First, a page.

Someone asked me this the other day. We cook with both red and white wine and although they are very different beasts, we can use the same rule of thumb.

Firstly there is a saying ‘don’t cook with wine you wouldn’t drink’, and although true as you don’t want to cook with that bottle of 1811 Château d’Yquem or 1787 Château Lafite you have hidden away under the stairs, when it comes to cooking with wine you want a bottle that is straight down the middle ordinary.

That oaky Chardonnay you love is a great wine to quaff I’m sure, but those oaky overtones with come through in your dinner…not so delicious. Similarly that steely Sauvignon Blanc that is fantastic ice cold on a hot day will give a disturbing angle to your food. And definitely don’t use hock!

Try a white dry table wine. That’s right those bottles you don’t really pay attention to at the bottom of the wine rack. They are probably better than you think and are usually cheap and cheerful. Try one and if you really don’t think it will work you can always unblock the sink with it and buy another brand.

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The same goes for red. Oak is out, as is something warming and smooth, better to drink and too good to waste. Get a good reasonably priced, unoaked medium bodied not too dry red and look for berry flavours. This should give you a great balanced flavour in your casserole or jus.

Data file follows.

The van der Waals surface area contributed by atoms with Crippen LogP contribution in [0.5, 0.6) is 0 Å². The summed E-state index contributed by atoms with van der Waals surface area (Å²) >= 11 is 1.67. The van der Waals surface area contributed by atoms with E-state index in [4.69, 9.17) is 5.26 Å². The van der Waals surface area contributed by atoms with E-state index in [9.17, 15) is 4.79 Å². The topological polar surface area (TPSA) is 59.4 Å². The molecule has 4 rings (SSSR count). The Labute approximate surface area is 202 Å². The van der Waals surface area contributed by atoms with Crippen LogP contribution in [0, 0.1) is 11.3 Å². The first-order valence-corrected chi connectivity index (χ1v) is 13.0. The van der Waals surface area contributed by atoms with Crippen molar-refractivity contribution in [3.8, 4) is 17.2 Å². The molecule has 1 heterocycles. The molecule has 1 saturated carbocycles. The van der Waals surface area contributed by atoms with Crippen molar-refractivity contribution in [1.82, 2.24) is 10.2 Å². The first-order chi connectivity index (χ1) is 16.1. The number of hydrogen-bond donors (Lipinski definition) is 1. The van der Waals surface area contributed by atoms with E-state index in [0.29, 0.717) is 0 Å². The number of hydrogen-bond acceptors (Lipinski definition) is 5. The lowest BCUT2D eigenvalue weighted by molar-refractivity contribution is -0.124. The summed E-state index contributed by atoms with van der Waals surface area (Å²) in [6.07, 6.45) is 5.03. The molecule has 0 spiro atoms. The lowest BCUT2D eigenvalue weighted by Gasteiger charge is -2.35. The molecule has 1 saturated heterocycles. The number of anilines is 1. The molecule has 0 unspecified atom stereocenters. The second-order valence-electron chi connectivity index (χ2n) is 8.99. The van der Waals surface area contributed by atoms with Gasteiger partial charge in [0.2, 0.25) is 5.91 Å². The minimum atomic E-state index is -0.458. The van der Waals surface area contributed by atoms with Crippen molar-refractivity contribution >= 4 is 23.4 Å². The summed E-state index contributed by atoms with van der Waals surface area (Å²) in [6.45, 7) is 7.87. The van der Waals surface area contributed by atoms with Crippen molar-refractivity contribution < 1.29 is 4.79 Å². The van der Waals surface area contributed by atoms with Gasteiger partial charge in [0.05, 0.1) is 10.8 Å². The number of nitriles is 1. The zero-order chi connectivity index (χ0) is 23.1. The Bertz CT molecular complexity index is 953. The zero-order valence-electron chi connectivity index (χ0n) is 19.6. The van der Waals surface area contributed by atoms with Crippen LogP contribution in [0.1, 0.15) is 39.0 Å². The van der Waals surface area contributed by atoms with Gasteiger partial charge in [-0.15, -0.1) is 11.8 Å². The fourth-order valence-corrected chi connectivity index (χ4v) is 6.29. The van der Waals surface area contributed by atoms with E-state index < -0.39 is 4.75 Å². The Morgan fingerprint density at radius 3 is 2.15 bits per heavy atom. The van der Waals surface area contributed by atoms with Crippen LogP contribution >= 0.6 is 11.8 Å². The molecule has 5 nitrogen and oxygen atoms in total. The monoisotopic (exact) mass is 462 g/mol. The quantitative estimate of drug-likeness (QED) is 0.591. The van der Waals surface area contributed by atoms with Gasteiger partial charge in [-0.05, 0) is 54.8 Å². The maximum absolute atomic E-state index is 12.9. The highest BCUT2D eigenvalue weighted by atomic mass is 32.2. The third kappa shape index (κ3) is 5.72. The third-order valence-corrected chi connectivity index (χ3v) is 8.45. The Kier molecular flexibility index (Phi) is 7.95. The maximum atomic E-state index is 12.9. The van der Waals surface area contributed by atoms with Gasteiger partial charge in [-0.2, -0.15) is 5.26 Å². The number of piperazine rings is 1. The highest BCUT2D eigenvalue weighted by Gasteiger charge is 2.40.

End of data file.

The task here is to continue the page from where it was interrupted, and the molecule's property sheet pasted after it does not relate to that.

There is simply no substitute for red wine, but going back to white wine there is another way. In any recipe that requires white wine you can replace it Vermouth, it’s just as good. I always have a bottle in the kitchen, and contrary to common belief it seems to last indefinitely. Any brand will do, always on hand it’s a proper stalwart in my house.

I hope this helps you out if you weren’t sure what to buy for that recipe that simply askes for red or white wine.

Please do ask questions if you need to in the comments below.

Michael Robinson

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The Food Curator
The Food Curator (AKA Michael Robinson) is an aficionado of all things food and bon viveur based in London. A passion for cooking and dining has driven him to put fingers to keyboard to bring you his thoughts on the world of food. When not writing, eating or cooking he has a love of American muscle cars. Pop on over to my Facebook page and let's start a Facebook food revolution together: http://tinyurl.com/thefoodcurator
The Food Curator

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